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The development bill for the Ute came in at a relatively cheap $105.1 million Aussie (USD $91 million), but all the hard work had been done of the VE sedan, which cost $1 billion Aussie (US $953,000).

The front of the Ute, from the B-pillar onwards is essentially the same as the VE sedan. That means it carries over all the improvements, including moving the steering rack forward of the front axle, as well as improved engine noise and vibration damping.

Much of the Ute looks like a VE sedan, but the primary underbody structure is actually borrowed from Holden’s WM Statesman/Caprice luxury sedans with a relatively long wheelbase of 118-inches (3,009-mm) which allows for extra room in the tray. That’s right, a Ute using the same base as the most expensive models in the Holden range.

We should make it clear right from the word go that the Holden Ute was never meant to cart big and heavy loads. The Ford ute rivals do that better. Holden said 75-percent of the Utes it sells are sporty models. The VE Ute is not a traditional pickup truck, it has minimal ground clearance of just 3.9-inches (10-cm) and there is not a leaf-spring to be found. The rear suspension of VE Ute is more sophisticated than what you’d find at the back of the Ford Mustang.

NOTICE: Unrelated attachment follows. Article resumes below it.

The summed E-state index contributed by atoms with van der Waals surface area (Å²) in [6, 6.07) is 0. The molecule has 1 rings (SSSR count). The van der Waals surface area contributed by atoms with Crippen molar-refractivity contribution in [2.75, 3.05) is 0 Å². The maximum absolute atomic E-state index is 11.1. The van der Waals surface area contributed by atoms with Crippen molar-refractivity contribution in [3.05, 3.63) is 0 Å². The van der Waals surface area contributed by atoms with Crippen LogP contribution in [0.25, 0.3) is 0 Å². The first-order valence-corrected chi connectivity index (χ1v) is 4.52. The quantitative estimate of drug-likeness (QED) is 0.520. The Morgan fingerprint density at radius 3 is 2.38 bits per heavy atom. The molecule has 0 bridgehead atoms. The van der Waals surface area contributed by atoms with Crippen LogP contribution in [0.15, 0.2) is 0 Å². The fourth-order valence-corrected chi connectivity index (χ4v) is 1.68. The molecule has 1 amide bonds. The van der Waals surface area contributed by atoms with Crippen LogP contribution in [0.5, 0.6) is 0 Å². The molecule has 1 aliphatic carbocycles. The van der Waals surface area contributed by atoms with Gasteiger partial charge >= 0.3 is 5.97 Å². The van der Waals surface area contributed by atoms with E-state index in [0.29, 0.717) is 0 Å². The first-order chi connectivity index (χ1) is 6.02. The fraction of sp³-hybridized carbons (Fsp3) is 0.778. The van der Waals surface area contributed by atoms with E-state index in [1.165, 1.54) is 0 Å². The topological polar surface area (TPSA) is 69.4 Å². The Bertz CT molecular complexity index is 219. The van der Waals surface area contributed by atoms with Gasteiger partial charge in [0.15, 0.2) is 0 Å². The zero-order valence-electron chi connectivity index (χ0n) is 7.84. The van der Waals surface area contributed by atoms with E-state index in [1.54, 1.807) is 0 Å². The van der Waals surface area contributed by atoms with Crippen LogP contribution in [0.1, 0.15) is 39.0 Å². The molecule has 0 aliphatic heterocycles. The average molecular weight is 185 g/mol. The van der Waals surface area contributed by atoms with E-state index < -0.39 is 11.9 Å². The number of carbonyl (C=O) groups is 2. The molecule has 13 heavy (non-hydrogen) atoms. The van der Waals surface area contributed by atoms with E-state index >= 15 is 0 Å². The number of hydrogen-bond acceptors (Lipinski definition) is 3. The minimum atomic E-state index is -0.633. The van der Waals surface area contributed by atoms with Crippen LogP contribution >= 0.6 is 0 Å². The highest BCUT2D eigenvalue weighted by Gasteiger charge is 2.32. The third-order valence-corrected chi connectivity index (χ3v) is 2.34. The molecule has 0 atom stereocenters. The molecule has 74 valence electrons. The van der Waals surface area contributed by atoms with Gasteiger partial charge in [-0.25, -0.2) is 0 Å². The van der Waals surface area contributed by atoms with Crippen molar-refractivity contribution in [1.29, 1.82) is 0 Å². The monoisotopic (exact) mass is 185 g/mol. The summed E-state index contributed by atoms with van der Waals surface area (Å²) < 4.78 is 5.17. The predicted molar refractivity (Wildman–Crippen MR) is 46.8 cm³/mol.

Stick your bonce underneath the Ute and you’ll discover the same four-link independent suspension as the VE sedan with coil-over shock absorbers. This makes for car-like handling, but along with the low profile rubber, means the SS Ute is only capable of carrying a relatively low total of 1,360-pounds (617-kg). Go for the optional 19-inch rims and the load capacity drops to just 1,164-pounds (528kg).

The towing limit for all VE Utes is 3,527-pounds (1,600kg). The VE Ute is only available with a metal tub and there is no option of a flat steel or aluminium tray. Holden has fitted the Ute with a one-piece body side and uses high tensile steel for 77-percent of the body struck to make it as stiff as possible.

Holden designers wanted to make sure the Ute would stand out in the street. It came up with something that looks like an El Camino that has been chewing on steroids for the last 20 years.

The muscular SS, with its sleek roofline and bulging wheel arches causes blokes to stare like they are watching a Bondi bikini contest. That’s certainly what happened when the testosterone fuelled Utes rolled though Tumbarumba, Jingellic and Khancoban at the Australian launch last week.

Mind you, any new cars tend to cause a fuss in these small country towns of New South Wales.

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